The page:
But the new green feature at the top of Hirzel Street has split islanders. Not everyone is loving the design.
There are already seven hoops at the Sunken Gardens, but these are often full. The new bike rack, which is taking up what was a 30-minute car parking spot, adds five more to the area.
Traffic & Highway Services lead officer Colin Le Page said it was trying to install more stands to meet the needs of an ever-increasing number of cyclists.
‘The number of bicycles being parked by the Sunken Gardens regularly exceeds the rack spaces available creating an obvious need for more cycle parking in the area,’ he said.
‘To address this demand, the temporary bike port has been installed on a trial basis to allow evaluation of its use, prior to consideration for permanent cycle parking, which would then require planning consent.’
However many people have queried the unusual design.
‘The car-shaped design was chosen as it highlights that up to 10 cycles can park in the same space that would be occupied by one vehicle,’ he said.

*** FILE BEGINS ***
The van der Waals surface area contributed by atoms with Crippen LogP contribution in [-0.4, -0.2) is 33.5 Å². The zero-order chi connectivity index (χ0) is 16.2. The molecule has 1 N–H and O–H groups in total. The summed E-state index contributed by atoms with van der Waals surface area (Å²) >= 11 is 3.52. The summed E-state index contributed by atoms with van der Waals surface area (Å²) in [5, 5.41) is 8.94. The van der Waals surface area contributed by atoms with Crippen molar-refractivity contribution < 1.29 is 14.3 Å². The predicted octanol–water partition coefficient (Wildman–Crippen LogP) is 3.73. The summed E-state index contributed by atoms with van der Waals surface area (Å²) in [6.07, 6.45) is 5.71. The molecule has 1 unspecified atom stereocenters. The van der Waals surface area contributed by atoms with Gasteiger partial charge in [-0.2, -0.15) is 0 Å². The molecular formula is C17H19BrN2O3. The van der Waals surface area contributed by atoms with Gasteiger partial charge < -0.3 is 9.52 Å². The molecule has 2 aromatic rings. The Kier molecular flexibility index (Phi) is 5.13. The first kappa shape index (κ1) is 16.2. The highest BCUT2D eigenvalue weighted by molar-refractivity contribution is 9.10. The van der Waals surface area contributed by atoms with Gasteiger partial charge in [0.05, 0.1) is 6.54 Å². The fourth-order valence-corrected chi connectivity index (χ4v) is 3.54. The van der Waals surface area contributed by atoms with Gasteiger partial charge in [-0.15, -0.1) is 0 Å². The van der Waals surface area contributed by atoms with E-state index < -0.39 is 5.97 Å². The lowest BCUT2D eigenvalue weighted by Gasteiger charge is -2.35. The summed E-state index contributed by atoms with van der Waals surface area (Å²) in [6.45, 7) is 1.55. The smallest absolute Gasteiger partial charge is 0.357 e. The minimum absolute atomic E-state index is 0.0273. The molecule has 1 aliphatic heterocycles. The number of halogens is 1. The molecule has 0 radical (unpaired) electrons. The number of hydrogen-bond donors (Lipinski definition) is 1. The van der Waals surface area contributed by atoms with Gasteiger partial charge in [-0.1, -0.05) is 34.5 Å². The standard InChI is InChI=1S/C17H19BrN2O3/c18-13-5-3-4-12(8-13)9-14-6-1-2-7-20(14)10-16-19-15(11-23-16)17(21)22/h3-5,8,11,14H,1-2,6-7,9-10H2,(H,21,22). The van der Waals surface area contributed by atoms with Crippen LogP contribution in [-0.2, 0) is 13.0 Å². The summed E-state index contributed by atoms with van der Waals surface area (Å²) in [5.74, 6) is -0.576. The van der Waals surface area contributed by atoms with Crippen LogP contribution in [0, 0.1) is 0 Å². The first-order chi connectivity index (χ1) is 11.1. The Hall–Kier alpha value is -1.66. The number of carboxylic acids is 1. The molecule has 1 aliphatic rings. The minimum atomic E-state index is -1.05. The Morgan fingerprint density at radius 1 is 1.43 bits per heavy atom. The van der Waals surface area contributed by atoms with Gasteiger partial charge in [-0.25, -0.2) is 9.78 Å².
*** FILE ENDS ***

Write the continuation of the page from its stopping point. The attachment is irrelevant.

St Peter Port constable Zoe Lihou welcomed the new street furniture.
‘It’s an opportunity to promote environment and health so islanders can take action where they can,’ she said.
Hirzel Street is part of the St Peter Port conservation area, which means new developments need to be considered carefully.
The design of the rack in the shape of a bright green car saw some saying it looks out of place.
Lisa Upham, who works at Appleby, is planning on buying an electric bike but she said the installation of the bike park detracted from its positive message.
‘I think it’s an excellent idea that’s been poorly executed. The design is a bit ugly and it just looks like its been plonked down with no thought,’ she said.
Childcare worker Mark Bisson uses his electric bike as his primary mode of transport. He disagreed and felt the bright colour was a nice touch.
‘I think it’s pretty cool and eye-catching. It’s a nightmare travelling in Town and around the Sunken Garden, so it’s good to have more spaces.
Another cyclist, who wished to stay anonymous, said she rode her bike into Town regularly and felt it was effort spent in the
‘I’d be much happier with the addition of more simple racks like the ones already in place. A snazzy design won’t bring more people to the cause – in fact it could even take away from it,’ she said.
THS said the cost of purchase, delivery, storage and installation of the rack was approximately £4,800.